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    Sister Anna White (1831 - 1910, Mount Lebanon, NY) believed that the Shakers’ religious views had social and political implications that could not be ignored. She advocated as a member of the National American Woman Suffrage Association and worked on the National Council of Women. The most high-profile social work she was involved in was the peace and disarmament movement in 1905. Read more of Anna's story at Shaker Museum | Mount Lebanon

    Shaker Rocking Chair, Mount Lebanon, NY

    Ellen "Helen" Park (1884 - 1956) was brought to the Shakers when she was 17, but left a few years later. However a friendship she made with two Shaker Sisters lasted a lifetime. To read more of Helen's story visit "Celebrating National Women's History Month" Shaker Museum | Mount Lebanon

    Ellen "Helen" Park (1884 - 1956) came to the Shakers when she was seventeen and left just four years later. However the two Shaker Sisters she met there Lydia and Flora Staples would be her life-long friends. Read Helen's story at "Celebrating National Women's History Month: A Shaker Sketchbook" Shaker Museum | Mount Lebanon


    Sister Margaret Egleston (1843-1925, Mount Lebanon, NY). On December 28, 1923, a fire broke out in the Second Family that threatened not only the chair factory, but half a dozen Shaker workshops and buildings. Seventy-five year old Eldress Margaret jumped to action organizing the Shaker sisters in a bucket-brigade hauling buckets of water up to the roofs of the burning buildings. Read about Margaret's story at Shaker Museum | Mount Lebanon

    Sister Jennie Wells (1878 - 1956) was the unofficial tour guide for any visitors who came to see the "dying Shakers" at Mount Lebanon. When she introduced herself she would say, “I’m Sister Jennie. J-E-N-N-I-E Wells. It isn’t J-E-N-N-Y, because I’m no mule,” laughing merrily. Read Sister Jennie's story at "Celebrating National Women's History Month: A Shaker Sketchbook" Shaker Museum | Mount Lebanon

    Sister Jennie Wells (1878 - 1956) came to Shakers when she was four years old. Over the nearly seventy five years she spent with the Shakers she moved over half a dozen times. Sister Jennie lived through the rapid decline of Shaker villages across the country. Read her story and the story of those villages at "Celebrating National Women's History Month: A Shaker Sketchbook" Shaker Museum | Mount Lebanon

    Sister Carrie Wade (1872-1924, Mount Lebanon, NY) left the Shakers to marry Hugh Gallagher, a hired man at the village. He stayed on as a hired-man and Carrie remained close with the Shaker Sisters. She became a member of the Committee of Nursing Service and reportedly helped the Shakers maintain their infirmary. Carrie and Hugh Gallagher lived at the Ann Lee Cottage at Mount Lebanon with the Shakers for over fifteen years. Read more of Carrie's story at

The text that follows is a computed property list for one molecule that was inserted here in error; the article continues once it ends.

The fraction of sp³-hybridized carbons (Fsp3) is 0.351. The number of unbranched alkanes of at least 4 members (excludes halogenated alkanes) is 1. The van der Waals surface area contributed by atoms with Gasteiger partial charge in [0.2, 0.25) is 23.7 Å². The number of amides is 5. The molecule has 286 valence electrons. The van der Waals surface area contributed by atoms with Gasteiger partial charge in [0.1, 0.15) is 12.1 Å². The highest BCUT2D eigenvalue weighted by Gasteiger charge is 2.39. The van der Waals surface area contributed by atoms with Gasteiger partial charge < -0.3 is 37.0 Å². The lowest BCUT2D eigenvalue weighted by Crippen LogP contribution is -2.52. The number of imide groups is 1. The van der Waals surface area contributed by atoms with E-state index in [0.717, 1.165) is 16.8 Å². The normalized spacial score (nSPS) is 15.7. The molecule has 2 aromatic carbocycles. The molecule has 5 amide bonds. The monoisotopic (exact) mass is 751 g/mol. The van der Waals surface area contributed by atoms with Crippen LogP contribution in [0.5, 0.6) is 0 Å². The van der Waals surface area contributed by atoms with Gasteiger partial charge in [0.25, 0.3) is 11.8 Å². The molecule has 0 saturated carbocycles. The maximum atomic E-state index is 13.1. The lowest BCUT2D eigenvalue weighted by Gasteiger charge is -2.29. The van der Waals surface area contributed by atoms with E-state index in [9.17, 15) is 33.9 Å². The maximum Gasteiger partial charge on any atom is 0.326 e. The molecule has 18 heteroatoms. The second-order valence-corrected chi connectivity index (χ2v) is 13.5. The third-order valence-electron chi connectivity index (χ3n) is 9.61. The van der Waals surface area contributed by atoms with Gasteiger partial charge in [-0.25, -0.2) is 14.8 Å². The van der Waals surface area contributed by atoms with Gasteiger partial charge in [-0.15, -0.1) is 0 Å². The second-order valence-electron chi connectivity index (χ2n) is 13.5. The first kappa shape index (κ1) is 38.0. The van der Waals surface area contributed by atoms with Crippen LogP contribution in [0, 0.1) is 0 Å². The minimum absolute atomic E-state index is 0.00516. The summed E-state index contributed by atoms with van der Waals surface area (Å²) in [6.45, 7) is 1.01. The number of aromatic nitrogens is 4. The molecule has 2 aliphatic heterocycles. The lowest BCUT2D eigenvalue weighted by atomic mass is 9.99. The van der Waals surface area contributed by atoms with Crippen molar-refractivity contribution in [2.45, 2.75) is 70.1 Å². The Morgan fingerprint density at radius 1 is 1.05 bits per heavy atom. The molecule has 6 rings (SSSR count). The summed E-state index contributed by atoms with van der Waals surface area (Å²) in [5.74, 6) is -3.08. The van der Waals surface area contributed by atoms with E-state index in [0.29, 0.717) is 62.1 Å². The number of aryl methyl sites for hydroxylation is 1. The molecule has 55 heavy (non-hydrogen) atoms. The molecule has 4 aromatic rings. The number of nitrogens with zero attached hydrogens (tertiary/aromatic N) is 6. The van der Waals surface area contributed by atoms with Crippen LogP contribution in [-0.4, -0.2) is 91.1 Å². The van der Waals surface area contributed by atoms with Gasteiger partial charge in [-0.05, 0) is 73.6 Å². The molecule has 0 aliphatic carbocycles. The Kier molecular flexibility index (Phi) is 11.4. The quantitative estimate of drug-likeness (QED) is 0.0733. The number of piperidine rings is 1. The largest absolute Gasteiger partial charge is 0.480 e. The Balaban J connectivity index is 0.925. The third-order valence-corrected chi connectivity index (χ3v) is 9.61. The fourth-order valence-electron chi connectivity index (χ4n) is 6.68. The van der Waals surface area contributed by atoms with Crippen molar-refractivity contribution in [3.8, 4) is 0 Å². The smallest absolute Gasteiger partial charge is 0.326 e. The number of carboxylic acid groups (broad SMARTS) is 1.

Dolly Sexton (1776 - 1884). Sister Dolly, (seated right) became one of the longest-lived Shakers in history, dying only five days shy of her 108th birthday. Read Sister Dolly's story at "Celebrating National Women's History Month: A Shaker Sketchbook" Shaker Museum | Mount Lebanon

    Four-story brick Brothers' Shop at Mount Lebanon Shaker Village in New Lebanon, New York--characteristic of those found in many Shaker communities Courtesy of Mount Lebanon Shaker Village

    A Shaker Brother and his feathered pets | Mt. Lebanon Shaker Village, NY | Harvard Art Museums Ashley Shaker Museum | Mount Lebanon

    Shaker green painted basket, New Lebanon NY c.1830

    Bookmark E. J. Neale and Company- ca. 1910 Geography: Mid-Atlantic, Mount Lebanon, New York, United States Culture: American

    Sister Emma Jane Neale (1847-1943, Mount Lebanon) was appointed trustee in 1882. In charge of finances, she proved conservative and shrewd in her economic and business sense, managed real estate and timber sales and negotiated railroad expansion. In 1935 alone she invested 543 shares of stock in public companies including General Electric, New England Power, Springfield Gas Light and AT Read more of Sister Emma's story at : Shaker Museum | Mount Lebanon

    CUPBOARD OVER DRAWERS Pine, original red stained varnish finish, tall cupboard top with inset panel door, above four graduated drawers, on a canted and cut foot, plank sides, original cast iron pulls, 6' 8 1/2" h, 27" w, 18" d. Note: A card found in the cupboard written by Dr. McCue attributes the chest to the Shaker cabinetmaker "Amos Stewart of New Lebanon in about 1873...The back feet were trimmed by the Shakers before it was sold to him by the Hancock Shakers about 1955-60. SOLD $36,270